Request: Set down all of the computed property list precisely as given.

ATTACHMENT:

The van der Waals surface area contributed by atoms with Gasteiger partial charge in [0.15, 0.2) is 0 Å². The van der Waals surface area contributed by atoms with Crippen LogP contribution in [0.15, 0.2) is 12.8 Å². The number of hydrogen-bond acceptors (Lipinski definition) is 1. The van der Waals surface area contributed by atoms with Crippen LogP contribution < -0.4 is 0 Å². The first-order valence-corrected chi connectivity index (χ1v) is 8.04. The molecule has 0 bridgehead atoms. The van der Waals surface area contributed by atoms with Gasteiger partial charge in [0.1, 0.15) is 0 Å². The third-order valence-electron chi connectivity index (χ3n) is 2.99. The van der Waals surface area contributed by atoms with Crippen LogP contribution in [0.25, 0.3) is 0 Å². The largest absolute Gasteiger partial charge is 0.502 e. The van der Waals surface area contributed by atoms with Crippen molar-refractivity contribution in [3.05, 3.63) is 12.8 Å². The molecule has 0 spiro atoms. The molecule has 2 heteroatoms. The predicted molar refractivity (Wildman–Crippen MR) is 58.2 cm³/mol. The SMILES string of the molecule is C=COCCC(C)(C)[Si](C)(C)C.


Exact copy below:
The van der Waals surface area contributed by atoms with Gasteiger partial charge in [0.15, 0.2) is 0 Å². The van der Waals surface area contributed by atoms with Crippen LogP contribution in [0.15, 0.2) is 12.8 Å². The number of hydrogen-bond acceptors (Lipinski definition) is 1. The van der Waals surface area contributed by atoms with Crippen LogP contribution < -0.4 is 0 Å². The first-order valence-corrected chi connectivity index (χ1v) is 8.04. The molecule has 0 bridgehead atoms. The van der Waals surface area contributed by atoms with Gasteiger partial charge in [0.1, 0.15) is 0 Å². The third-order valence-electron chi connectivity index (χ3n) is 2.99. The van der Waals surface area contributed by atoms with Crippen LogP contribution in [0.25, 0.3) is 0 Å². The largest absolute Gasteiger partial charge is 0.502 e. The van der Waals surface area contributed by atoms with Crippen molar-refractivity contribution in [3.05, 3.63) is 12.8 Å². The molecule has 0 spiro atoms. The molecule has 2 heteroatoms. The predicted molar refractivity (Wildman–Crippen MR) is 58.2 cm³/mol. The SMILES string of the molecule is C=COCCC(C)(C)[Si](C)(C)C.